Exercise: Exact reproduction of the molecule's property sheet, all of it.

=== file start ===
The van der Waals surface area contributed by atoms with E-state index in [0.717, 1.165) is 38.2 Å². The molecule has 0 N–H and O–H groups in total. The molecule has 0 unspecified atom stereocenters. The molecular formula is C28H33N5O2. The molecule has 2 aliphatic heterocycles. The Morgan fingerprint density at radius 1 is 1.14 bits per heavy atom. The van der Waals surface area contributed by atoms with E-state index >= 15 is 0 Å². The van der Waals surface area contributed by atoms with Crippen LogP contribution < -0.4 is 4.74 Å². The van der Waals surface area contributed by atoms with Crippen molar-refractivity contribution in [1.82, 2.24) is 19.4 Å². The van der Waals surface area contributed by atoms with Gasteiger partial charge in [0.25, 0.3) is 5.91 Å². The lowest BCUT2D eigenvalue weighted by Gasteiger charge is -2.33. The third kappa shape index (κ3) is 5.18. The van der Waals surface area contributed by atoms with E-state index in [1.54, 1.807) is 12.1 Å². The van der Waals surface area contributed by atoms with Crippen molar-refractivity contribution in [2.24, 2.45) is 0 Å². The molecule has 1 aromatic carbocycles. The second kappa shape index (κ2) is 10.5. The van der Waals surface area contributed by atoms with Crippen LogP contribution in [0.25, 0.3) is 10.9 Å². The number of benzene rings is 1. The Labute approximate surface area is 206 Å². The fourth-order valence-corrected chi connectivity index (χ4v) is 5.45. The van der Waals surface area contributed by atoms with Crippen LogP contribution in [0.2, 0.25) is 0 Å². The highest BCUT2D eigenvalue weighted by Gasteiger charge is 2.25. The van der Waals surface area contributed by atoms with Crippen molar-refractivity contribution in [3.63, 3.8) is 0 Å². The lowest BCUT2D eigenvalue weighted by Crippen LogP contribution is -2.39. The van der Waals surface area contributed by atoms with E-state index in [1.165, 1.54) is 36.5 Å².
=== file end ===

The van der Waals surface area contributed by atoms with E-state index in [0.717, 1.165) is 38.2 Å². The molecule has 0 N–H and O–H groups in total. The molecule has 0 unspecified atom stereocenters. The molecular formula is C28H33N5O2. The molecule has 2 aliphatic heterocycles. The Morgan fingerprint density at radius 1 is 1.14 bits per heavy atom. The van der Waals surface area contributed by atoms with E-state index >= 15 is 0 Å². The van der Waals surface area contributed by atoms with Crippen LogP contribution < -0.4 is 4.74 Å². The van der Waals surface area contributed by atoms with Crippen molar-refractivity contribution in [1.82, 2.24) is 19.4 Å². The van der Waals surface area contributed by atoms with Gasteiger partial charge in [0.25, 0.3) is 5.91 Å². The lowest BCUT2D eigenvalue weighted by Gasteiger charge is -2.33. The third kappa shape index (κ3) is 5.18. The van der Waals surface area contributed by atoms with E-state index in [1.54, 1.807) is 12.1 Å². The van der Waals surface area contributed by atoms with Crippen molar-refractivity contribution in [2.24, 2.45) is 0 Å². The molecule has 1 aromatic carbocycles. The second kappa shape index (κ2) is 10.5. The van der Waals surface area contributed by atoms with Crippen LogP contribution in [0.25, 0.3) is 10.9 Å². The number of benzene rings is 1. The Labute approximate surface area is 206 Å². The fourth-order valence-corrected chi connectivity index (χ4v) is 5.45. The van der Waals surface area contributed by atoms with Crippen LogP contribution in [0.2, 0.25) is 0 Å². The highest BCUT2D eigenvalue weighted by Gasteiger charge is 2.25. The van der Waals surface area contributed by atoms with Crippen molar-refractivity contribution in [3.63, 3.8) is 0 Å². The lowest BCUT2D eigenvalue weighted by Crippen LogP contribution is -2.39. The van der Waals surface area contributed by atoms with E-state index in [1.165, 1.54) is 36.5 Å².